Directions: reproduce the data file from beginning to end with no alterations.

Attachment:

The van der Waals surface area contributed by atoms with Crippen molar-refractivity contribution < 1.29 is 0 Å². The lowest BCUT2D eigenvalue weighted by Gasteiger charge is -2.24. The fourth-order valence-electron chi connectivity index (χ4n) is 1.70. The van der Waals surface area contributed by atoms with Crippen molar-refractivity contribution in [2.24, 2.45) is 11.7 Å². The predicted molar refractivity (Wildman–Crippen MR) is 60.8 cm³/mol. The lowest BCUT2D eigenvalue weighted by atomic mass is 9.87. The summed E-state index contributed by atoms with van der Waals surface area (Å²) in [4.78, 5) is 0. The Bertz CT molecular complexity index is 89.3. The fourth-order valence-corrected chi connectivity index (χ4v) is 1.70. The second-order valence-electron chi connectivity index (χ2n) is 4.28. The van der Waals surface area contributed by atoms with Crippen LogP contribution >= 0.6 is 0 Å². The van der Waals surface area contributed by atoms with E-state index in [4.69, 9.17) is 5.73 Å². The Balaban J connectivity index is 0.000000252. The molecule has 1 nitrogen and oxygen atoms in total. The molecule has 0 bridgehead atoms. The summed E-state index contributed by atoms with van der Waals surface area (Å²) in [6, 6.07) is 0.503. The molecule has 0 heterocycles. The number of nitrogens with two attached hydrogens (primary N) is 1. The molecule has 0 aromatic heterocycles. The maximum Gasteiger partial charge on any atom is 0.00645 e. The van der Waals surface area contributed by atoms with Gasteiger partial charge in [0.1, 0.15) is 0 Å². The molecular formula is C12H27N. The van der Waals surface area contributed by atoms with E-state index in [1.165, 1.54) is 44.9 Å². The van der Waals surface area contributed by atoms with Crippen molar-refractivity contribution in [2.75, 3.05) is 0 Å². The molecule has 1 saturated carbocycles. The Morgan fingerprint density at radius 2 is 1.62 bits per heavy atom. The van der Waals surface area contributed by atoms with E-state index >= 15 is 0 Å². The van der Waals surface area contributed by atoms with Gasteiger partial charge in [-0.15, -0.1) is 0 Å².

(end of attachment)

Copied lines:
The van der Waals surface area contributed by atoms with Crippen molar-refractivity contribution < 1.29 is 0 Å². The lowest BCUT2D eigenvalue weighted by Gasteiger charge is -2.24. The fourth-order valence-electron chi connectivity index (χ4n) is 1.70. The van der Waals surface area contributed by atoms with Crippen molar-refractivity contribution in [2.24, 2.45) is 11.7 Å². The predicted molar refractivity (Wildman–Crippen MR) is 60.8 cm³/mol. The lowest BCUT2D eigenvalue weighted by atomic mass is 9.87. The summed E-state index contributed by atoms with van der Waals surface area (Å²) in [4.78, 5) is 0. The Bertz CT molecular complexity index is 89.3. The fourth-order valence-corrected chi connectivity index (χ4v) is 1.70. The second-order valence-electron chi connectivity index (χ2n) is 4.28. The van der Waals surface area contributed by atoms with Crippen LogP contribution >= 0.6 is 0 Å². The van der Waals surface area contributed by atoms with E-state index in [4.69, 9.17) is 5.73 Å². The Balaban J connectivity index is 0.000000252. The molecule has 1 nitrogen and oxygen atoms in total. The molecule has 0 bridgehead atoms. The summed E-state index contributed by atoms with van der Waals surface area (Å²) in [6, 6.07) is 0.503. The molecule has 0 heterocycles. The number of nitrogens with two attached hydrogens (primary N) is 1. The molecule has 0 aromatic heterocycles. The maximum Gasteiger partial charge on any atom is 0.00645 e. The van der Waals surface area contributed by atoms with Gasteiger partial charge in [0.1, 0.15) is 0 Å². The molecular formula is C12H27N. The van der Waals surface area contributed by atoms with E-state index in [1.165, 1.54) is 44.9 Å². The van der Waals surface area contributed by atoms with Crippen molar-refractivity contribution in [2.75, 3.05) is 0 Å². The molecule has 1 saturated carbocycles. The Morgan fingerprint density at radius 2 is 1.62 bits per heavy atom. The van der Waals surface area contributed by atoms with E-state index >= 15 is 0 Å². The van der Waals surface area contributed by atoms with Gasteiger partial charge in [-0.15, -0.1) is 0 Å².